Law Commands Attention

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A ruling by the U.S. Supreme Court on the display of the Ten Commandments on public property sent alternate messages about what is and is not acceptable.

That ruling could also call into question a Mississippi law that goes into effect Friday.

Northcrest Baptist Church has displayed a Ten Commandments monument outside the sanctuary for several months now. The church's senior pastor, the Rev. Dr. Malcolm Lewis, says it's a way for the rest of the world see truth from the Bible.

"Thousands of people pass this monument each day, our church, and they see this, and it's a reminder that God rules," said Lewis.

Lewis says he'd like to see more monuments like this one in public places, too. A law signed into law earlier this year in Mississippi allows local governments to do just that, but some don't agree that it's appropriate.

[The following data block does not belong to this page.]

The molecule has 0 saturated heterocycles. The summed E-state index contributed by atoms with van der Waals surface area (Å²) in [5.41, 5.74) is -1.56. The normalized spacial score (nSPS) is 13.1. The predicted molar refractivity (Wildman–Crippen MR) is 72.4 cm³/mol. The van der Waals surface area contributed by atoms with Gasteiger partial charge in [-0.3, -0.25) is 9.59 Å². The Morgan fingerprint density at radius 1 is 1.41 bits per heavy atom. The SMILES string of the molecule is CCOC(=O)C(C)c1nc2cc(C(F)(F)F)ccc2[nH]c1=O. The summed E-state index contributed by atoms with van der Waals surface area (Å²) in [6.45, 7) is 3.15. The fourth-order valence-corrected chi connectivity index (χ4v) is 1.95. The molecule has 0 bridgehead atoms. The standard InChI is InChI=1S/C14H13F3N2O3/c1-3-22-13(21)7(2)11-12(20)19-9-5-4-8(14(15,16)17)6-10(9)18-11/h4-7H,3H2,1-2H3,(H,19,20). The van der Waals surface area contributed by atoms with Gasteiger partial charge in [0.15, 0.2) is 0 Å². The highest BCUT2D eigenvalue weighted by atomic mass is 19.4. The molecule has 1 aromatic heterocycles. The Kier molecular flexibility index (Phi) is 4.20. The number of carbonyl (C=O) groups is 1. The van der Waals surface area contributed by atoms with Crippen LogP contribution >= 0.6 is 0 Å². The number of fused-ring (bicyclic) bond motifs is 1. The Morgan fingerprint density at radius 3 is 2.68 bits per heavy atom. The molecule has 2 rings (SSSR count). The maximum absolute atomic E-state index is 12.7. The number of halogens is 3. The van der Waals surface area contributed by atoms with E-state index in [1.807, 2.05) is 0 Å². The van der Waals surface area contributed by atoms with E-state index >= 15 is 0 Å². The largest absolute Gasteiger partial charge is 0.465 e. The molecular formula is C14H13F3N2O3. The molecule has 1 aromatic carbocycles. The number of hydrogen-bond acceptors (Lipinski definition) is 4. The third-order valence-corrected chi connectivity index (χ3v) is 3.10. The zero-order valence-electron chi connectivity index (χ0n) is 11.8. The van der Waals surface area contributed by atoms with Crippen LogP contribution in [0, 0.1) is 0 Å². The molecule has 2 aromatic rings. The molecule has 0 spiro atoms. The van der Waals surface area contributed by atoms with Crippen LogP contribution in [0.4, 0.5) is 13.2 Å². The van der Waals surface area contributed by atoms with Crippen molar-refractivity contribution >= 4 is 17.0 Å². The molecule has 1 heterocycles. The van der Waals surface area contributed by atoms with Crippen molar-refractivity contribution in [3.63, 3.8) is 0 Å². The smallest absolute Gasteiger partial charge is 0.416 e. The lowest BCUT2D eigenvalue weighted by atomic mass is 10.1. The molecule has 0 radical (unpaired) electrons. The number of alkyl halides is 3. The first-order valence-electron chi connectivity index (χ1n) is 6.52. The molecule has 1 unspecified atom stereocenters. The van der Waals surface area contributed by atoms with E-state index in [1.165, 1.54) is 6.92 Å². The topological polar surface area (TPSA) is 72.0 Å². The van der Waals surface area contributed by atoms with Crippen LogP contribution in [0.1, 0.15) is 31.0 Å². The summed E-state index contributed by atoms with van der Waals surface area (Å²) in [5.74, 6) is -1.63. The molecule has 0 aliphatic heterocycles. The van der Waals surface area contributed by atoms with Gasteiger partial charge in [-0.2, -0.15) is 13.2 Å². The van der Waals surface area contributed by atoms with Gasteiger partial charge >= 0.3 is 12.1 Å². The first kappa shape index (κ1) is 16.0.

"I think the law passed in Mississippi is just pandering to the voters," said attorney Joe Clay Hamilton, who also served previously in the Mississippi Senate. "It's going to cost them a half million dollars to defend the lawsuit."

And Hamilton says that lawsuit is inevitable, especially in light of rulings that say some commandments displays are unconstitutional, if they openly endorse religion.

"To fly in the face of everything by passing a law this year saying they can display it, that's obviously an attempt to endorse a religion," said Hamilton.

But Lewis says displays of the commandments, religious or not, are a nod to how our nation was founded.

"Our nation was founded upon the belief that these were the laws of God and the laws of man," said Lewis.


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